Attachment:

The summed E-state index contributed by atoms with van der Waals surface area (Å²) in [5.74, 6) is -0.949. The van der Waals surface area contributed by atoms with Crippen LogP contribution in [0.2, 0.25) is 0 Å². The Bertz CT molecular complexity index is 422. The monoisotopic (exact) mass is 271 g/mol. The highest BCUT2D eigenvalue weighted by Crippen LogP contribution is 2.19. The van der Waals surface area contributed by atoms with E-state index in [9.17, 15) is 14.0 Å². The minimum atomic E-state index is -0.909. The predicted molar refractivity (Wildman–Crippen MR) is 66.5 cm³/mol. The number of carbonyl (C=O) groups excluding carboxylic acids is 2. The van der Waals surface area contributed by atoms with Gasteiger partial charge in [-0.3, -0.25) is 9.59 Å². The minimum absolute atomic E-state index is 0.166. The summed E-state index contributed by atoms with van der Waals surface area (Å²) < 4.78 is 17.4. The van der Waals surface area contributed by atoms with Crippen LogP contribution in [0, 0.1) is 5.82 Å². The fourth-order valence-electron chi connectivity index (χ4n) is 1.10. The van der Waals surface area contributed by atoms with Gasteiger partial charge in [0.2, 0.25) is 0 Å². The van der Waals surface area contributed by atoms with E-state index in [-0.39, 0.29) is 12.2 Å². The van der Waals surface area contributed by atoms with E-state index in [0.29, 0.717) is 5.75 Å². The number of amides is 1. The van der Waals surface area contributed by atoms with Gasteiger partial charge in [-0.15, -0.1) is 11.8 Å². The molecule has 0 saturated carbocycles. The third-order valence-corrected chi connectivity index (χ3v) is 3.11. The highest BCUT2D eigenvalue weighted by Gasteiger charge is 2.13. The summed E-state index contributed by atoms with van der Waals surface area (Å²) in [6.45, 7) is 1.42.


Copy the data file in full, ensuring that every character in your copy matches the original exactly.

The summed E-state index contributed by atoms with van der Waals surface area (Å²) in [5.74, 6) is -0.949. The van der Waals surface area contributed by atoms with Crippen LogP contribution in [0.2, 0.25) is 0 Å². The Bertz CT molecular complexity index is 422. The monoisotopic (exact) mass is 271 g/mol. The highest BCUT2D eigenvalue weighted by Crippen LogP contribution is 2.19. The van der Waals surface area contributed by atoms with E-state index in [9.17, 15) is 14.0 Å². The minimum atomic E-state index is -0.909. The predicted molar refractivity (Wildman–Crippen MR) is 66.5 cm³/mol. The number of carbonyl (C=O) groups excluding carboxylic acids is 2. The van der Waals surface area contributed by atoms with Gasteiger partial charge in [-0.3, -0.25) is 9.59 Å². The minimum absolute atomic E-state index is 0.166. The summed E-state index contributed by atoms with van der Waals surface area (Å²) < 4.78 is 17.4. The van der Waals surface area contributed by atoms with Crippen LogP contribution in [0, 0.1) is 5.82 Å². The fourth-order valence-electron chi connectivity index (χ4n) is 1.10. The van der Waals surface area contributed by atoms with Gasteiger partial charge in [0.2, 0.25) is 0 Å². The van der Waals surface area contributed by atoms with E-state index in [-0.39, 0.29) is 12.2 Å². The van der Waals surface area contributed by atoms with E-state index in [0.29, 0.717) is 5.75 Å². The number of amides is 1. The van der Waals surface area contributed by atoms with Gasteiger partial charge in [-0.15, -0.1) is 11.8 Å². The molecule has 0 saturated carbocycles. The third-order valence-corrected chi connectivity index (χ3v) is 3.11. The highest BCUT2D eigenvalue weighted by Gasteiger charge is 2.13. The summed E-state index contributed by atoms with van der Waals surface area (Å²) in [6.45, 7) is 1.42.